- The District of Columbia Public Service Commission (PSC) on Wednesday voted to consider a settlement agreement on the proposed acquisition of Pepco Holdings by Exelon Corp., breathing new life into the merger porposal that could create the nation's largest electric utility.
- The PSC rejected an initial merger bid in August, prompting Exelon to enter into negotiations with the office of D.C. Mayor Muriel Bowser and multiple stakeholders to craft a deal they could support. That settlement was first reported by Utility Dive early this month, and Exelon filed with regulators for a reconsideration of their merger proposal soon after.
- The PSC's decision, the Washington Post notes, allows Exelon to add the enhanced merger commitments negotiated in the settlement to its current regulatory proposal, rather than starting from the beginning. That timeline was critical for Exelon, whose CEO threatened to walk away from the deal earlier this week if the process took more than five months.
- Update: A letter to regulators obtained by Utility Dive on Wednesday revealed that 7 of the 13 members of the D.C. Council support the merger settlement.
The PSC's decision means public hearings on the enhanced merger proposal will begin in the first week of December — a blow to merger opponents who hoped the PSC would at least make Exelon begin the merger proposal process from the beginning.
"The residents and small businesses of DC are disappointed with the Public Service Commission's decision to expedite the review of Exelon’s bid to buy Pepco," Power DC, a coalition of merger opponents in the nation's capital, wrote in a release. "Exelon’s latest settlement offer still does not address the fundamental conflicts of interest identified by the PSC when it rejected the merger in August."
- A $25 million fund to offset future rate increases for residential ratepayers until 2019
- A fund to distribute a one-time ~$50 credit to D.C. residential ratepayers
- A $15 million fund to support low income residents through a home energy assistance program
- A commitment by Exelon to buy 100 MW of wind power and 10 MW of solar
Critics say the new financial and resource commitments do not alone address the PSC's concern about the "inherent conflict of interest" between Exelon's generation-heavy business model and the District's clean energy goals.
In their rejection of the initial merger proposal, regulators took particular issue with Exelon's large generation business, which includes nation's biggest nuclear fleet. District law, commissioners pointed out in their decision, "requires the electric company to be focused on distribution only."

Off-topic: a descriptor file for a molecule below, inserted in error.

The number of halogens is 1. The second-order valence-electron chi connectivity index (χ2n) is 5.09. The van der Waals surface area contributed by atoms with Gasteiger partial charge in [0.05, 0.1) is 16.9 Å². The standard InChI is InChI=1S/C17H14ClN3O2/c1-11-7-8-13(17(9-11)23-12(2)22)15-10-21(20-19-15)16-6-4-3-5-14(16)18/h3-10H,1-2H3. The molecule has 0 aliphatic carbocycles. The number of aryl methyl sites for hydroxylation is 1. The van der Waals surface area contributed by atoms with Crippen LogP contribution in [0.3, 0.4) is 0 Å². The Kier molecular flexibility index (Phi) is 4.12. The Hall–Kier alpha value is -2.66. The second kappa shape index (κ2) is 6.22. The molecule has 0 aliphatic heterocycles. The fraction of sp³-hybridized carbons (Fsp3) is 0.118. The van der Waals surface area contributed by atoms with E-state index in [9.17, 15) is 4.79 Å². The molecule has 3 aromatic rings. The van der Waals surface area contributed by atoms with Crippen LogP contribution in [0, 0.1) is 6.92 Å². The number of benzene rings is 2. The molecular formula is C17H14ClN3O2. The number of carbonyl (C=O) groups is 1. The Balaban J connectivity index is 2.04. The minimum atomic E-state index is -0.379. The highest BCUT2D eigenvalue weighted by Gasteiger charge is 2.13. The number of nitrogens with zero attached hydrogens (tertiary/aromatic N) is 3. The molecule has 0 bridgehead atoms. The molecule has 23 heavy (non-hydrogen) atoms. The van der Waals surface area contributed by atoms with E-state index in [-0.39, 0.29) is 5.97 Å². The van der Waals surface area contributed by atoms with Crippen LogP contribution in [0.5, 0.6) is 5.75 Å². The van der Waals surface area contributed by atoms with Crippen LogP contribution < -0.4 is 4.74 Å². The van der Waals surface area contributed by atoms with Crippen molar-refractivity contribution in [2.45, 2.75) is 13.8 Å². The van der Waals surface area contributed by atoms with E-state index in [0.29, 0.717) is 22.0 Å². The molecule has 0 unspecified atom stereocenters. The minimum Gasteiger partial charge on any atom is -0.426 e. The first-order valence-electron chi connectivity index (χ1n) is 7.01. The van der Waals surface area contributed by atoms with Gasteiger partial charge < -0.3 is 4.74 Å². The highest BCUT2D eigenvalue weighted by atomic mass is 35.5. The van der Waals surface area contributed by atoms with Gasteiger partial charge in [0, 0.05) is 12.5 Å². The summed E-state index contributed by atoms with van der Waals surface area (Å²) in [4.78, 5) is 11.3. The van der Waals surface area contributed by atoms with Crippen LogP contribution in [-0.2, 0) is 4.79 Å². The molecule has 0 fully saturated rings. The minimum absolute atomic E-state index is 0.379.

Exelon has said throughout the merger process that ring fencing provisions in the merger proposal will protect District ratepayers from the financial risks of its struggling nuclear fleet and ensure that it does not favor centralized generation over distributed power resources. When the settlement deal was announced, the D.C. consumer advocate assured Utility Dive that those provisions had been strengthened from the initial proposal.
Critics like Councilmember Mary Cheh (D-Ward 3) aren't buying it. They believe the provisions in the settlement aren't enough to protect District ratepayers.
“There are some provisions there about keeping separate books," she said, "but all I can tell you is that anybody who’s ever heard of the term creative bookkeeping or creative accounting knows there are different ways of accounting costs.”
After its initial rejection, Exelon launched a public relations campaign in the District, recruiting popular former mayor Anthony Williams to publicly call for Bowser, his former mentee, to support the merger.
The stakes in the merger proceeding are high for Exelon. The predictable income of Pepco's utility business could help hedge against risks from a generation portfolio that includes many older nuclear plants running on the verge of unprofitability in PJM markets.
Last year, Crain's reported that Exelon CEO Chris Crane told analysts the company could finance its entire dividend for shareholders with its regulated businesses if the Pepco merger were approved — no small benefit for a company that cut its dividend by 41% the year before. Crane has been impatient lately, telling Crain's that Exelon would walk from the deal if D.C. regulators didn't expedite the process.
D.C. Public Power (DCPP) folded another wrinkle into the merger saga last week when it filed with regulators to acquire Pepco's assets in the city and form a publicly-owned utility. Regulators have yet to weigh in on that proposal.